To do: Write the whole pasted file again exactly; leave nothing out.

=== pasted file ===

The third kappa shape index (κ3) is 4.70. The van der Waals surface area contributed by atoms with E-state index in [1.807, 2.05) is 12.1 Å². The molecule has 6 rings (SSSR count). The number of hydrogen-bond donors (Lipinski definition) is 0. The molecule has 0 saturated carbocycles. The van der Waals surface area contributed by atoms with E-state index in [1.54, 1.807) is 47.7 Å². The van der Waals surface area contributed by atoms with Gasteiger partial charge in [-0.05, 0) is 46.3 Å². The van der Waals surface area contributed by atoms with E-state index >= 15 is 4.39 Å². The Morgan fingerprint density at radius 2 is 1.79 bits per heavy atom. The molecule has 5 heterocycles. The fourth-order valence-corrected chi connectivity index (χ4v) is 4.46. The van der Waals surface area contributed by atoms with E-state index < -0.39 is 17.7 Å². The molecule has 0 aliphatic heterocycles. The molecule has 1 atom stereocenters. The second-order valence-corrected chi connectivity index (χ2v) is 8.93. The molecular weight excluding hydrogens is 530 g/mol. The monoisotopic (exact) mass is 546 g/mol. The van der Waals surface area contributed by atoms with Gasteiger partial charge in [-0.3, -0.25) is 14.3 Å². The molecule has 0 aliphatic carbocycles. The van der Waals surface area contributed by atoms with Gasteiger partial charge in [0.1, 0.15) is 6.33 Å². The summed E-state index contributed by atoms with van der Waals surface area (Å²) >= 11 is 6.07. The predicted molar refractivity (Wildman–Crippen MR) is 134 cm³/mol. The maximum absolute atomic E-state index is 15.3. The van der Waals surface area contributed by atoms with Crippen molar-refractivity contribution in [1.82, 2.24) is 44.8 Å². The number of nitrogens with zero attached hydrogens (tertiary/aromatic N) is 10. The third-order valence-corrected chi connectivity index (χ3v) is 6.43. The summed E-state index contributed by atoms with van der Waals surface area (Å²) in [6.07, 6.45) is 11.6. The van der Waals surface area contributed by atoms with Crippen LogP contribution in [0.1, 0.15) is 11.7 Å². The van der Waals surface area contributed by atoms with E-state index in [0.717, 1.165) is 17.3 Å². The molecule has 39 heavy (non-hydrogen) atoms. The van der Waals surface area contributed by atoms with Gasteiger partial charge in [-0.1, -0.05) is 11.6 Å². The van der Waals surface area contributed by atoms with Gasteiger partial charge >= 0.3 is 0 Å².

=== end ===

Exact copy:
The third kappa shape index (κ3) is 4.70. The van der Waals surface area contributed by atoms with E-state index in [1.807, 2.05) is 12.1 Å². The molecule has 6 rings (SSSR count). The number of hydrogen-bond donors (Lipinski definition) is 0. The molecule has 0 saturated carbocycles. The van der Waals surface area contributed by atoms with E-state index in [1.54, 1.807) is 47.7 Å². The van der Waals surface area contributed by atoms with Gasteiger partial charge in [-0.05, 0) is 46.3 Å². The van der Waals surface area contributed by atoms with E-state index >= 15 is 4.39 Å². The Morgan fingerprint density at radius 2 is 1.79 bits per heavy atom. The molecule has 5 heterocycles. The fourth-order valence-corrected chi connectivity index (χ4v) is 4.46. The van der Waals surface area contributed by atoms with E-state index < -0.39 is 17.7 Å². The molecule has 0 aliphatic heterocycles. The molecule has 1 atom stereocenters. The second-order valence-corrected chi connectivity index (χ2v) is 8.93. The molecular weight excluding hydrogens is 530 g/mol. The monoisotopic (exact) mass is 546 g/mol. The van der Waals surface area contributed by atoms with Gasteiger partial charge in [-0.3, -0.25) is 14.3 Å². The molecule has 0 aliphatic carbocycles. The van der Waals surface area contributed by atoms with Gasteiger partial charge in [0.1, 0.15) is 6.33 Å². The summed E-state index contributed by atoms with van der Waals surface area (Å²) >= 11 is 6.07. The predicted molar refractivity (Wildman–Crippen MR) is 134 cm³/mol. The maximum absolute atomic E-state index is 15.3. The van der Waals surface area contributed by atoms with Crippen molar-refractivity contribution in [1.82, 2.24) is 44.8 Å². The number of nitrogens with zero attached hydrogens (tertiary/aromatic N) is 10. The third-order valence-corrected chi connectivity index (χ3v) is 6.43. The summed E-state index contributed by atoms with van der Waals surface area (Å²) in [6.07, 6.45) is 11.6. The van der Waals surface area contributed by atoms with Crippen LogP contribution in [0.1, 0.15) is 11.7 Å². The van der Waals surface area contributed by atoms with E-state index in [0.717, 1.165) is 17.3 Å². The molecule has 39 heavy (non-hydrogen) atoms. The van der Waals surface area contributed by atoms with Gasteiger partial charge in [-0.1, -0.05) is 11.6 Å². The van der Waals surface area contributed by atoms with Gasteiger partial charge >= 0.3 is 0 Å².